Dr. Hosseinipour is the Scientific Director of the UNC Project in Lilongwe Malawi and Professor of Medicine at the University of North Carolina at Chapel Hill School of Medicine.
Emmanuel Singogo is the Program Manager/Analyst for MeSH/University of North Carolina (UNC) Project in Malawi. The MeSH/UNC-Malawi partnership is currently working to support . . .
James' primary interest has been in the socioeconomic epidemiology of HIV/AIDS and tuberculosis in sub-Saharan Africa and in developing and evaluating interventions to address these public health issues.
Brian Rice is an Associate Professor at LSHTM and Deputy Director of the MeSH consortium. For the best part of the past twenty years, Brian has worked in the field of HIV surveillance epidemiology, and has published on HIV related research conducted in the UK, Europe, and Southern Africa.
Kathie is responsible for the strategic management, administration and financial control of all budgets held by the project and its staff. She is primary point of contact at LSHTM for collaborating institutions and the Bill & Melinda Gates Foundation.
Flora Stevens leads the knowledge translation and dissemination activities for the MeSH Consortium, as well as having her own research agenda. She is based at the London School of Hygiene and Tropical Medicine and has prior experience working on national infectious disease surveillance and evaluation of immunisation programmes in the UK.
CeSHHAR runs the nationally scaled Sisters with a Voice Programme in Zimbabwe on behalf of Ministry of Health and Child Care and National AIDS Council. Frances is research lead for MeSH in Zimbabwe.
Dr Fortunate Machingura currently serves as the Research Director - Key Populations at the Center for Sexual Health and HIV AIDS Research (CeSHHAR Zimbabwe). She is a Co-PI in multiple HIV prevention projects in Southern Africa including MESH.
. . . from Katholieke Universiteit Leuven (KULeuven), Belgium. His interests are dealing with data and helping to find practical solutions to problems in the area of HIV and AIDS.
Andrew's research has predominantly addressed operational and clinical questions related to HIV service provision, often through analyses of HIV cohorts or population-based analyses.
Nisha's research is based at the Centre for Infectious Diseases Epidemiology and Research (CIDER) and centres around evaluating programmatic, child and maternal health outcomes of antiretroviral use in pregnancy, as well strengthening health surveillance in the Western Cape province using routine data sources.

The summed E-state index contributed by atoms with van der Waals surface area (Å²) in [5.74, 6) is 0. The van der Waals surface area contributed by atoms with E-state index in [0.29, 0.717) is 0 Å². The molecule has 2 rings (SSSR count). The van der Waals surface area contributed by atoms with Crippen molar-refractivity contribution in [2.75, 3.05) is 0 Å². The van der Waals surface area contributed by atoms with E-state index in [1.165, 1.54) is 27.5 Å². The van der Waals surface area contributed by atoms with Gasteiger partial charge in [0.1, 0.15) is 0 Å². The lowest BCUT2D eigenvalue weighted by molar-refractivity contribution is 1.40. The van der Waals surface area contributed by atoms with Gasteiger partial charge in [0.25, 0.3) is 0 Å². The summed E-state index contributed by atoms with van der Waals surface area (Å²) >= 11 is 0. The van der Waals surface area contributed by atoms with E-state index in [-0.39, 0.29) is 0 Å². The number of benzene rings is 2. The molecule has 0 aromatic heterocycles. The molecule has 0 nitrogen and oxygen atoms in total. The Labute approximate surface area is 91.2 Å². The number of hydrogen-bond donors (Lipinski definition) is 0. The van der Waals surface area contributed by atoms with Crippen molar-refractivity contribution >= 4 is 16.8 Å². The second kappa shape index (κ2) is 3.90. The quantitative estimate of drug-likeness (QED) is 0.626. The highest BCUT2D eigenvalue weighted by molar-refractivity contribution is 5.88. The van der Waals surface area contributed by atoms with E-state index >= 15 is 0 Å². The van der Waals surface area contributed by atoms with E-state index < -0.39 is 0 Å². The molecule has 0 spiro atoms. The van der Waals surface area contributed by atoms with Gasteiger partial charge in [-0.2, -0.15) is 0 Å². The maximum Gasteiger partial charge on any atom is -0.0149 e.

As a Senior Researcher on the MeSH project, Meg continues to work on completing a PhD considering the impact of policies on morbidity and mortality within the HIV services. Her interests lie in improving health information ecosystems and using the resulting population-level data to improve patient management and service delivery.
Trained in internal medicine, infectious diseases and epidemiology, she has been engaged in HIV Treatment and Prevention clinical trials since 2001 and has more recently focused on integration of services in HIV care, including depression management. She also directs several research capacity building programs in Malawi, primarily focused on implementation science.
. . . the smooth implementation of the Blantyre Prevention Strategy together with Georgetown University, Copper/Smith, Ministry of Health and the National AIDS Commission and others to improve the measurement and surveillance of HIV/AIDs to inform HIV prevention and treatment programs in Malawi.
Lucy is an epidemiologist who applies different quantitative techniques to estimate population sizes to measure the health status of key populations and evaluate social policies and complex interventions.
. . . and subsequently to translate those findings into strategies to improve health and prevent the spread of HIV. Her work with the MeSH Consortium includes incorporating recency testing into PLACE methodology.
. . . a health information exchange that integrates data from routine electronic health information sources. Her role on MeSH is to support developments at the WCPHDC that are required for MeSH analyses.